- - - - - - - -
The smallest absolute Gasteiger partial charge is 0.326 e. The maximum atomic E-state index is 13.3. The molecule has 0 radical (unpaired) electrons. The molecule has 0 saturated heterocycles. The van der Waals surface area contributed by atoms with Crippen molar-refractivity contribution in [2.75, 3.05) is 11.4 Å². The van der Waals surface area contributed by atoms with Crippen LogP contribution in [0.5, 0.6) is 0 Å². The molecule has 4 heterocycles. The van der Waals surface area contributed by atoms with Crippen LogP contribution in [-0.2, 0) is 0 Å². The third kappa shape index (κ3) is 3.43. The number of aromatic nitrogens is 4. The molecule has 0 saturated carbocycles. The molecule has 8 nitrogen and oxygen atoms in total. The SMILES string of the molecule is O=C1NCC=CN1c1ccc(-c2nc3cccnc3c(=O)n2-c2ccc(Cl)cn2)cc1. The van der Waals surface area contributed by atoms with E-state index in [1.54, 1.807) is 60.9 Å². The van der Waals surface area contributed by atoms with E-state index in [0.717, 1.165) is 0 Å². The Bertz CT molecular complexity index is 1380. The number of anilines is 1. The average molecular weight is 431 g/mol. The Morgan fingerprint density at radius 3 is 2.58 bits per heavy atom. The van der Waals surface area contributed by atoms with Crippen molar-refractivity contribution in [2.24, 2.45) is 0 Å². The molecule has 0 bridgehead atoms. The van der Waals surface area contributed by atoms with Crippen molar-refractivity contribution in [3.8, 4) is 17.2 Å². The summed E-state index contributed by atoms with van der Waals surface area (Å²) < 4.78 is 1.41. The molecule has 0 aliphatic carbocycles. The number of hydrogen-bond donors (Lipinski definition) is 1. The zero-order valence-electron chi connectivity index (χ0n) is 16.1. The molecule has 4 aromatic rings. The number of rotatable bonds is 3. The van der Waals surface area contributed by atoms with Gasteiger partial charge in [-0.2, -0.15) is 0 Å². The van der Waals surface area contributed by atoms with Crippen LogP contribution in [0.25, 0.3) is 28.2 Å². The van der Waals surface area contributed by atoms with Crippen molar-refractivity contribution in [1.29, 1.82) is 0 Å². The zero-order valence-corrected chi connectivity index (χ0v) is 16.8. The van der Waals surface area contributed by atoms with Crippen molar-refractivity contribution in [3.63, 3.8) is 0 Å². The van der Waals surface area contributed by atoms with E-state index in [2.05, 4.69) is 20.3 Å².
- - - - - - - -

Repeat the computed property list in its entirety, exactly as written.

The smallest absolute Gasteiger partial charge is 0.326 e. The maximum atomic E-state index is 13.3. The molecule has 0 radical (unpaired) electrons. The molecule has 0 saturated heterocycles. The van der Waals surface area contributed by atoms with Crippen molar-refractivity contribution in [2.75, 3.05) is 11.4 Å². The van der Waals surface area contributed by atoms with Crippen LogP contribution in [0.5, 0.6) is 0 Å². The molecule has 4 heterocycles. The van der Waals surface area contributed by atoms with Crippen LogP contribution in [-0.2, 0) is 0 Å². The third kappa shape index (κ3) is 3.43. The number of aromatic nitrogens is 4. The molecule has 0 saturated carbocycles. The molecule has 8 nitrogen and oxygen atoms in total. The SMILES string of the molecule is O=C1NCC=CN1c1ccc(-c2nc3cccnc3c(=O)n2-c2ccc(Cl)cn2)cc1. The van der Waals surface area contributed by atoms with E-state index in [1.54, 1.807) is 60.9 Å². The van der Waals surface area contributed by atoms with E-state index in [0.717, 1.165) is 0 Å². The Bertz CT molecular complexity index is 1380. The number of anilines is 1. The average molecular weight is 431 g/mol. The Morgan fingerprint density at radius 3 is 2.58 bits per heavy atom. The van der Waals surface area contributed by atoms with Crippen molar-refractivity contribution in [2.24, 2.45) is 0 Å². The molecule has 0 bridgehead atoms. The van der Waals surface area contributed by atoms with Crippen molar-refractivity contribution in [3.8, 4) is 17.2 Å². The summed E-state index contributed by atoms with van der Waals surface area (Å²) < 4.78 is 1.41. The molecule has 0 aliphatic carbocycles. The number of hydrogen-bond donors (Lipinski definition) is 1. The zero-order valence-electron chi connectivity index (χ0n) is 16.1. The molecule has 4 aromatic rings. The number of rotatable bonds is 3. The van der Waals surface area contributed by atoms with Gasteiger partial charge in [-0.2, -0.15) is 0 Å². The van der Waals surface area contributed by atoms with Crippen LogP contribution in [0.25, 0.3) is 28.2 Å². The van der Waals surface area contributed by atoms with Crippen molar-refractivity contribution in [1.29, 1.82) is 0 Å². The zero-order valence-corrected chi connectivity index (χ0v) is 16.8. The van der Waals surface area contributed by atoms with Crippen molar-refractivity contribution in [3.63, 3.8) is 0 Å². The van der Waals surface area contributed by atoms with E-state index in [2.05, 4.69) is 20.3 Å².